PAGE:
ConocoPhillips’ Willow Project Clears Another Hurdle
A federal judge has upheld the Biden administration’s approval of the massive project on Alaska’s remote North Slope.
ConocoPhillips’ multibillion-dollar Willow oil and gas project on the Alaskan North Slope can progress, a federal judge in Anchorage ruled on 9 November.
US District Court Judge Sharon Gleason rejected requests by environmental and tribal groups who argued that the $8 billion project’s approval issued in March by the US Department of the Interior did not adequately consider its contribution to climate change and potential harm to the region’s inhabitants and wildlife.
Opponents claim the project would release carbon dioxide emissions equivalent to driving 2 million extra cars for the next 30 years, causing devastating harm to the environment, Arctic wildlife, and nearby people who depend on the land for subsistence.
Gleason dismissed the claims presented in two lawsuits against the Willow project in the federally designated National Petroleum Reserve-Alaska.
According to an Associated Press report, Gleason found that ConocoPhillips Alaska has the right to develop its leases in the reserve “subject to reasonable restrictions and mitigation measures imposed by the federal government.”
Gleason added that the alternatives analyzed by the US Bureau of Land Management as part of its review were consistent with the policy objectives for the petroleum reserve and the stated purpose and need of the Willow project.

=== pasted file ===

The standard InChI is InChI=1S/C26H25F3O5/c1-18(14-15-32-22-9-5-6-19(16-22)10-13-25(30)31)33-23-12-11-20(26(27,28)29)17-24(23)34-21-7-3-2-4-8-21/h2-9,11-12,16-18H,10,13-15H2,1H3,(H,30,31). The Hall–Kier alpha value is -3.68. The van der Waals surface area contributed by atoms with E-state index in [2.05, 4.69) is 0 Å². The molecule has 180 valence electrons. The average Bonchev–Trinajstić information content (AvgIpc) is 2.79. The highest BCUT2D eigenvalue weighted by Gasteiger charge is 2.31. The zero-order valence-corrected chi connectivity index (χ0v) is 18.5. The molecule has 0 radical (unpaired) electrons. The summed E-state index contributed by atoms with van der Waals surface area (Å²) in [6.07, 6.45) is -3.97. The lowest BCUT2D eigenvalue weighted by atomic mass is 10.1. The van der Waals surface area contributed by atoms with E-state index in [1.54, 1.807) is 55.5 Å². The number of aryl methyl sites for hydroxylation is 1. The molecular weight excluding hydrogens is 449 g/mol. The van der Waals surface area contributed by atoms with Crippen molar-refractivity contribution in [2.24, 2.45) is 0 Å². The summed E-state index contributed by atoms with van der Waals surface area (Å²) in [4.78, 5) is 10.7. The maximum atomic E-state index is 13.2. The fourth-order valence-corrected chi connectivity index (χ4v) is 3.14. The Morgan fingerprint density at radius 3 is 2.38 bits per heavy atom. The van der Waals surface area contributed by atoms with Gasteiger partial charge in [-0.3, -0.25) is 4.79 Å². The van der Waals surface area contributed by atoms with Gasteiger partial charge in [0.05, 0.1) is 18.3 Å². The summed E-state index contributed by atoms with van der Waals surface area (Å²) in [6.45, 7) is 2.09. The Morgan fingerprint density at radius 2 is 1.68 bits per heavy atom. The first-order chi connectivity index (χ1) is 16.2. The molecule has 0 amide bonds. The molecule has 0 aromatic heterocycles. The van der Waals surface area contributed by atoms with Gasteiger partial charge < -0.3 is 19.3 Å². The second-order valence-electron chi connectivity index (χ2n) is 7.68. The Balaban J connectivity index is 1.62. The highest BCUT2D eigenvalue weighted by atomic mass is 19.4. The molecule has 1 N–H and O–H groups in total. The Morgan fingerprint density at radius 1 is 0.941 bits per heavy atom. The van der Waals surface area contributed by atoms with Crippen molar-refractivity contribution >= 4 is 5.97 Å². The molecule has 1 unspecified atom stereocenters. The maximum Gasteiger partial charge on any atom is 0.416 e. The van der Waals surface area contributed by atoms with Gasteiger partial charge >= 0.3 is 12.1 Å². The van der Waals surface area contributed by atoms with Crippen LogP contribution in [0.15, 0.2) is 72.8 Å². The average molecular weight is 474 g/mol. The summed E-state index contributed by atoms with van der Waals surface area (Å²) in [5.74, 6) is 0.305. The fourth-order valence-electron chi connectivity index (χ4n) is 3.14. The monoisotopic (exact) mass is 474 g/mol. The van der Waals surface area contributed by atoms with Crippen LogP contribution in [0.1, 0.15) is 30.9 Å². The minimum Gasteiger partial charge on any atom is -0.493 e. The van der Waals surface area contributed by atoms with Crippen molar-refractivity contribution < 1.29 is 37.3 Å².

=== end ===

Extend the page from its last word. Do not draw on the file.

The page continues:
ConocoPhillips Alaska welcomed the decision upholding the BLM’s decision and said it would proceed with plans for a full winter construction season for Willow infrastructure.
“The court’s decision confirms our confidence that the BLM’s review complied with all legal requirements,” said Erec Isaacson, president of ConocoPhillips Alaska. “Willow underwent nearly 5 years of rigorous regulatory review and environmental analysis, including extensive public involvement from the communities closest to the project site. We want to make this project a reality and help Alaskan communities realize the extensive benefits of responsible energy development.”
According to the company, the project is designed to support and coexist with subsistence activities, including rigorous adherence to approximately 270 protective measures currently in place for the National Petroleum Reserve-Alaska. Willow has broad support from North Slope stakeholders and other Alaskans.
“Now, more than ever, America’s natural resource development must be prioritized to enhance our nation’s energy security. We are grateful for the steadfast support this project received from the bipartisan Alaska Congressional Delegation, Alaska Native organizations, trade and labor unions, and the State of Alaska,” Isaacson added.
Environmental groups vowed to fight the decision. Erik Grafe, an attorney with Earthjustice representing several environmental groups in one of the cases, called the ruling disappointing and said an appeal was planned.
“While today’s ruling is disappointing, we are entirely confident in our claims and plan to appeal to the higher court,” he said. “Beyond the illegality of Willow’s approval, Interior’s decision to greenlight the project in the first place moved us in the opposite direction of our national climate goals in the face of the worsening climate crisis.”